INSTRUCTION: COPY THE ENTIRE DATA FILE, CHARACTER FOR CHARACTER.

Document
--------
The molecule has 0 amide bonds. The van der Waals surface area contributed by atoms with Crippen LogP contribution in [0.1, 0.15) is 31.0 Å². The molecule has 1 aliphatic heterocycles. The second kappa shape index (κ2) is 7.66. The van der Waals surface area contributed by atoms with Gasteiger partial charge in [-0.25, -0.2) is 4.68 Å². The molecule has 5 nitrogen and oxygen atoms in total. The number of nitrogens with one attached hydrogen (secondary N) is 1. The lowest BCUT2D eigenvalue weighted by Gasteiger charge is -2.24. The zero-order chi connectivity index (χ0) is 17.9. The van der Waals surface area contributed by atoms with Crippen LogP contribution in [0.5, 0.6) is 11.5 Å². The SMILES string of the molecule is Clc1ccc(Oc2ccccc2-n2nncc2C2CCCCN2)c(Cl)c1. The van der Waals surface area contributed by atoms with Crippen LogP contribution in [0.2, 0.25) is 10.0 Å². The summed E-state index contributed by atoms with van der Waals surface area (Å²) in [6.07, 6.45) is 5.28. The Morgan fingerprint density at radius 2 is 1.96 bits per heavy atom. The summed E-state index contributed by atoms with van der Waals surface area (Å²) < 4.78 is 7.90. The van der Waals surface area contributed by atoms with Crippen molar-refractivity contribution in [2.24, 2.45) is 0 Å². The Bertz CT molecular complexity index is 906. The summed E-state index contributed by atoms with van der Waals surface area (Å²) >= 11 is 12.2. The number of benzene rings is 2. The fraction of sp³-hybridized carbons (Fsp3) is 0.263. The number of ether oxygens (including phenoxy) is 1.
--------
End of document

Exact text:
The molecule has 0 amide bonds. The van der Waals surface area contributed by atoms with Crippen LogP contribution in [0.1, 0.15) is 31.0 Å². The molecule has 1 aliphatic heterocycles. The second kappa shape index (κ2) is 7.66. The van der Waals surface area contributed by atoms with Gasteiger partial charge in [-0.25, -0.2) is 4.68 Å². The molecule has 5 nitrogen and oxygen atoms in total. The number of nitrogens with one attached hydrogen (secondary N) is 1. The lowest BCUT2D eigenvalue weighted by Gasteiger charge is -2.24. The zero-order chi connectivity index (χ0) is 17.9. The van der Waals surface area contributed by atoms with Crippen LogP contribution in [0.5, 0.6) is 11.5 Å². The SMILES string of the molecule is Clc1ccc(Oc2ccccc2-n2nncc2C2CCCCN2)c(Cl)c1. The van der Waals surface area contributed by atoms with Crippen LogP contribution in [0.2, 0.25) is 10.0 Å². The summed E-state index contributed by atoms with van der Waals surface area (Å²) in [6.07, 6.45) is 5.28. The Morgan fingerprint density at radius 2 is 1.96 bits per heavy atom. The summed E-state index contributed by atoms with van der Waals surface area (Å²) < 4.78 is 7.90. The van der Waals surface area contributed by atoms with Crippen molar-refractivity contribution in [2.24, 2.45) is 0 Å². The Bertz CT molecular complexity index is 906. The summed E-state index contributed by atoms with van der Waals surface area (Å²) >= 11 is 12.2. The number of benzene rings is 2. The fraction of sp³-hybridized carbons (Fsp3) is 0.263. The number of ether oxygens (including phenoxy) is 1.